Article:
Context Motorcycle helmet use represents one of the main progress metrics in the Second Decade of Action for Road Safety and the Sustainable Development Goals. Still, data on this critical variable is only infrequently collected, hence no evidence based and timely interventions to influence the helmet use of motorcyclists are possible. A main obstacle is the complex data collection process, involving either human observers, or the installation of dedicated traffic observation cameras. However, crowd-sourced data from e.g. Google Streetview or Mapillary is readily available for processing, and automated helmet use detection on those images would allow efficient global data collection.
Methods More than 800,000 on-road images from Bangkok (Thailand) and Jakarta (Indonesia) were assessed on the Mapillary platform. A state-of-the-art object detection algorithm was used to identify images that include motorcycles. In a subset of the identified images, motorcycle rider numbers and helmet use were annotated. The algorithm was then retrained to detect active motorcycles, rider numbers, and helmet use, and tested on 600 new images from the Bangkok and Jakarta road environment, which had not been part of the training.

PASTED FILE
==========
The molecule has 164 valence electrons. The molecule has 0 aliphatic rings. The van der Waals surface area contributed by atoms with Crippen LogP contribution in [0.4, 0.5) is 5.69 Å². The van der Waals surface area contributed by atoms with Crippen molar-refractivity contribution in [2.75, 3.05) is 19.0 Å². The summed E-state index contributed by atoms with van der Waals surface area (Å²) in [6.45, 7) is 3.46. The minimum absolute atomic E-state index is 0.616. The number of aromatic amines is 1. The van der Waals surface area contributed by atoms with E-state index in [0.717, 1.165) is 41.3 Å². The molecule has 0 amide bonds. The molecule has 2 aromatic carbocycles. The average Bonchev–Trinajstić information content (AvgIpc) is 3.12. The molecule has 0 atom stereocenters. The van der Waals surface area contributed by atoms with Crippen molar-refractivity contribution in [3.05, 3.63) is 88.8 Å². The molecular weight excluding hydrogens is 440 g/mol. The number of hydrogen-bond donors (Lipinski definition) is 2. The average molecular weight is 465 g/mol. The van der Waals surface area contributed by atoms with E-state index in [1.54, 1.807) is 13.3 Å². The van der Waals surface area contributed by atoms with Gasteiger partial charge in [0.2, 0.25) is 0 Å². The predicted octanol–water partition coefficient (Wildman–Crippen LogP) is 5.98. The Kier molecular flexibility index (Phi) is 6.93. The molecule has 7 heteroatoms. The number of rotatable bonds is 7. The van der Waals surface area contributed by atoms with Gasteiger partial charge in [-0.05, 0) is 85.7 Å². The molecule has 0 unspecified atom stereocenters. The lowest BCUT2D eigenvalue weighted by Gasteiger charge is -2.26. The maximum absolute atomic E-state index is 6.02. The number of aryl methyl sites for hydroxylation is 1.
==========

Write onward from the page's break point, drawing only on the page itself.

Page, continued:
Results General motorcycle detections by the trained algorithm were correct in 91% of cases. Helmet use in the test data was underestimated by approximately 15% (human-observed helmet use: 67.8%; algorithm detected: 53.1%).
Conclusion and Learning Outcomes The application of computer vision to crowd-sourced images can generate motorcycle helmet use data for a fraction of the costs of traditional data collection, but accuracy needs to be improved further.
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